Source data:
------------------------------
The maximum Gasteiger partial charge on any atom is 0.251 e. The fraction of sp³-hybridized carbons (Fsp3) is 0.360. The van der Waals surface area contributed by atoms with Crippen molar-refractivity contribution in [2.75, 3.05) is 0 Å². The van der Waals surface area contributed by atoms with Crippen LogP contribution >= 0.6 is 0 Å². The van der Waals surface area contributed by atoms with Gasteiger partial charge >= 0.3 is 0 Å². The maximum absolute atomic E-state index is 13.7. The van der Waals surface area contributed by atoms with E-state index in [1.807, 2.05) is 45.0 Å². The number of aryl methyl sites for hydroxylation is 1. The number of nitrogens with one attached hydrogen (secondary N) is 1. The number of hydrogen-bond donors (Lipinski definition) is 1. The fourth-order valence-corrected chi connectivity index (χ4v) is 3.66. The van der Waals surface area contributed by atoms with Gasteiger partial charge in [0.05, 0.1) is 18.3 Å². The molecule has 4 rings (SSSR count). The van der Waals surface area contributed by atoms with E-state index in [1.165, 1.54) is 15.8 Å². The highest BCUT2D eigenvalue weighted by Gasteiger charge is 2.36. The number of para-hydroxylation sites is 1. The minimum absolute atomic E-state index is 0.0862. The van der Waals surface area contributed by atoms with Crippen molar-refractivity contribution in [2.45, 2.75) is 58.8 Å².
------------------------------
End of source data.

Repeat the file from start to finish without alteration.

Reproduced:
The maximum Gasteiger partial charge on any atom is 0.251 e. The fraction of sp³-hybridized carbons (Fsp3) is 0.360. The van der Waals surface area contributed by atoms with Crippen molar-refractivity contribution in [2.75, 3.05) is 0 Å². The van der Waals surface area contributed by atoms with Crippen LogP contribution >= 0.6 is 0 Å². The van der Waals surface area contributed by atoms with Gasteiger partial charge >= 0.3 is 0 Å². The maximum absolute atomic E-state index is 13.7. The van der Waals surface area contributed by atoms with E-state index in [1.807, 2.05) is 45.0 Å². The number of aryl methyl sites for hydroxylation is 1. The number of nitrogens with one attached hydrogen (secondary N) is 1. The number of hydrogen-bond donors (Lipinski definition) is 1. The fourth-order valence-corrected chi connectivity index (χ4v) is 3.66. The van der Waals surface area contributed by atoms with Gasteiger partial charge in [0.05, 0.1) is 18.3 Å². The molecule has 4 rings (SSSR count). The van der Waals surface area contributed by atoms with E-state index in [1.165, 1.54) is 15.8 Å². The highest BCUT2D eigenvalue weighted by Gasteiger charge is 2.36. The number of para-hydroxylation sites is 1. The minimum absolute atomic E-state index is 0.0862. The van der Waals surface area contributed by atoms with Crippen molar-refractivity contribution in [2.45, 2.75) is 58.8 Å².